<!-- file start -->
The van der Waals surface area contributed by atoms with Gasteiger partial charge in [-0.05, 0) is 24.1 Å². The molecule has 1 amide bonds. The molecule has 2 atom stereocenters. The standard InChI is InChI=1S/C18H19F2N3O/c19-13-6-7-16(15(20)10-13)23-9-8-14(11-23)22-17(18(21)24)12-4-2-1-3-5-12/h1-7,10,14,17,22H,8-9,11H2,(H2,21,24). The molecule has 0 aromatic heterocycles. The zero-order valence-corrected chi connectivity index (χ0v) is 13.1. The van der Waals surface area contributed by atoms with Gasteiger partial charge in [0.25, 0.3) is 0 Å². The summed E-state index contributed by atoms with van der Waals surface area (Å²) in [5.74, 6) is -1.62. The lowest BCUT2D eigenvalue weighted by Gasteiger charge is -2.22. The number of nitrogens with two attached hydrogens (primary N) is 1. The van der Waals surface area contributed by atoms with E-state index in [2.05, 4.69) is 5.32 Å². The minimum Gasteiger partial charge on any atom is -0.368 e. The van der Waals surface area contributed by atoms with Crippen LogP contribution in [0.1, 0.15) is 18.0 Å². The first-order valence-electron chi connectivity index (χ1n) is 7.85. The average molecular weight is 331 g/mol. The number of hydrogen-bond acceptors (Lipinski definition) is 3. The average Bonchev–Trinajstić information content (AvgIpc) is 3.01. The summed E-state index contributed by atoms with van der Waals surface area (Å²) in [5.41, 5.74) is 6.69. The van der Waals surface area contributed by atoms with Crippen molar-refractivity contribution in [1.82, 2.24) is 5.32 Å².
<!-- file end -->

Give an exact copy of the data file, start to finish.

The van der Waals surface area contributed by atoms with Gasteiger partial charge in [-0.05, 0) is 24.1 Å². The molecule has 1 amide bonds. The molecule has 2 atom stereocenters. The standard InChI is InChI=1S/C18H19F2N3O/c19-13-6-7-16(15(20)10-13)23-9-8-14(11-23)22-17(18(21)24)12-4-2-1-3-5-12/h1-7,10,14,17,22H,8-9,11H2,(H2,21,24). The molecule has 0 aromatic heterocycles. The zero-order valence-corrected chi connectivity index (χ0v) is 13.1. The van der Waals surface area contributed by atoms with Gasteiger partial charge in [0.25, 0.3) is 0 Å². The summed E-state index contributed by atoms with van der Waals surface area (Å²) in [5.74, 6) is -1.62. The lowest BCUT2D eigenvalue weighted by Gasteiger charge is -2.22. The number of nitrogens with two attached hydrogens (primary N) is 1. The van der Waals surface area contributed by atoms with E-state index in [2.05, 4.69) is 5.32 Å². The minimum Gasteiger partial charge on any atom is -0.368 e. The van der Waals surface area contributed by atoms with Crippen LogP contribution in [0.1, 0.15) is 18.0 Å². The first-order valence-electron chi connectivity index (χ1n) is 7.85. The average molecular weight is 331 g/mol. The number of hydrogen-bond acceptors (Lipinski definition) is 3. The average Bonchev–Trinajstić information content (AvgIpc) is 3.01. The summed E-state index contributed by atoms with van der Waals surface area (Å²) in [5.41, 5.74) is 6.69. The van der Waals surface area contributed by atoms with Crippen molar-refractivity contribution in [1.82, 2.24) is 5.32 Å².